Interesting-looking and reasonably hard softwood. Heartwood is reddish-brown, and Sapwood is creamy-white. It is similar to juniper wood that I have shown you previously. I think it might be interesting for both kitchen and bushcraft knives, but since it is poisonous, I will have to be very careful whenever working with it, especially when sanding or filing it. A respirator is a must, people can get – and did get – poisoned from inhaling its sawdust. I have several pieces big enough to make knife bloc, especially if I economize them and use them as veneers. I did not have a piece big enough to make a longbow. Pity.

That’s it for now, but I still have some nice woods to brag about, so stay tuned.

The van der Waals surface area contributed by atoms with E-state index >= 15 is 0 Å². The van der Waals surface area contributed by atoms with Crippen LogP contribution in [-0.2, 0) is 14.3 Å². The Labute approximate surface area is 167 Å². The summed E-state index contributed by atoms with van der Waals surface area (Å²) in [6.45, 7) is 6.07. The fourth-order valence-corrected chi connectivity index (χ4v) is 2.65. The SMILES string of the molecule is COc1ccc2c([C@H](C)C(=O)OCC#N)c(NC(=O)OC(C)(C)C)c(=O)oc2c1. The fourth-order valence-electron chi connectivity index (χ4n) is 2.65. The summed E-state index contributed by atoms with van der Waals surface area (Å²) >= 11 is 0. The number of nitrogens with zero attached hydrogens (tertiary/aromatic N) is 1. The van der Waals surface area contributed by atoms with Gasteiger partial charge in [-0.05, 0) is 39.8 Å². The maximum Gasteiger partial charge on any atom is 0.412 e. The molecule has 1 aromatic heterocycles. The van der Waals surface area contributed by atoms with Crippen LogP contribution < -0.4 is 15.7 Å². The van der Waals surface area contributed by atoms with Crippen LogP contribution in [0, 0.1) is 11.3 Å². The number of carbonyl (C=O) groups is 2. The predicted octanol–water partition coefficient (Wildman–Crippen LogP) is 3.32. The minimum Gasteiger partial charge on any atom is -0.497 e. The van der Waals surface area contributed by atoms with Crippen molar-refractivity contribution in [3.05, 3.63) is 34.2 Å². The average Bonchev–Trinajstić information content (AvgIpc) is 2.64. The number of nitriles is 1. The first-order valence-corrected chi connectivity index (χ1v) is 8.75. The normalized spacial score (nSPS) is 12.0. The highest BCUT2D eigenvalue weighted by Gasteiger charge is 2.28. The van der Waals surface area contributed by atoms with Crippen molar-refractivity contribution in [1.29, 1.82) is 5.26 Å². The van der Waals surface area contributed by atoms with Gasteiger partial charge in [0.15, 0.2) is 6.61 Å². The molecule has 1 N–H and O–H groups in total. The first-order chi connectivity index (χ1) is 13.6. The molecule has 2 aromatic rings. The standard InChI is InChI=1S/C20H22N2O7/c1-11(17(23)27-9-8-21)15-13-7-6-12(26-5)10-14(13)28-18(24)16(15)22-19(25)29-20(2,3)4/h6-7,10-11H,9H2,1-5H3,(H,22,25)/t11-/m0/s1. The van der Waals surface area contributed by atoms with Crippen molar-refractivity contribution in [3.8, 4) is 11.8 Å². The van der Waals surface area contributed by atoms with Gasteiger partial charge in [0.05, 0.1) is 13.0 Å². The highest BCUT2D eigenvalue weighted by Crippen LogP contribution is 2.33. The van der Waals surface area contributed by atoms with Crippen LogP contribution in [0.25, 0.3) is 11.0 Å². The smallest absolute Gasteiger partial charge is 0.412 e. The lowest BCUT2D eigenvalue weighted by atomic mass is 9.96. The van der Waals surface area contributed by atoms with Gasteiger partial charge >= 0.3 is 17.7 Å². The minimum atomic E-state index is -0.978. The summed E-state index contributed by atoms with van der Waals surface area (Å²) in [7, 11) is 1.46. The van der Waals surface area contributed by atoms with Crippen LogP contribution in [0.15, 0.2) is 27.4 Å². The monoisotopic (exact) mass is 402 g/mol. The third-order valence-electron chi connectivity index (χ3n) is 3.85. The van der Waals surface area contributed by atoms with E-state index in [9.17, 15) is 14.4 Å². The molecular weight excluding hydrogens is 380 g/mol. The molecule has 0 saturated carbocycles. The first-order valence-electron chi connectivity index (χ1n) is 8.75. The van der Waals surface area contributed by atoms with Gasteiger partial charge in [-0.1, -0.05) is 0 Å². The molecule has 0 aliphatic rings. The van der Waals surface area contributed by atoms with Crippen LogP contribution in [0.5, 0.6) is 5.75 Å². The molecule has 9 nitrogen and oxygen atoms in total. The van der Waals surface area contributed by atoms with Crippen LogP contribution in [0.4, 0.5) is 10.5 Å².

The Nutkraken

It is the season when the walnut tree is shedding its bounty. We still haven’t eatet yet all the nuts from last year and it will probably take some time to eat them, possibly a whole another year. And this year’s harvest promises to be even bigger than last year’s. Thus I have some nefarious plans with the nuts this year.

Howevah, all plans include cracking the nuts first. We do have a small hand-held nutcracker, but that is good only if you want to crack a few nuts for a snack, not when you need to go through a bucketful every day. I have tried to make a small lever nutcracker from an old drill press. It worked, but not great. So this year we brainstormed some ideas with my father about how to proceed and this is what I came up with later in the workshope when looking for suitable materials to materialize our idea – behold the mighty Nutkraken:

© Charly, all rights reserved. Click for full size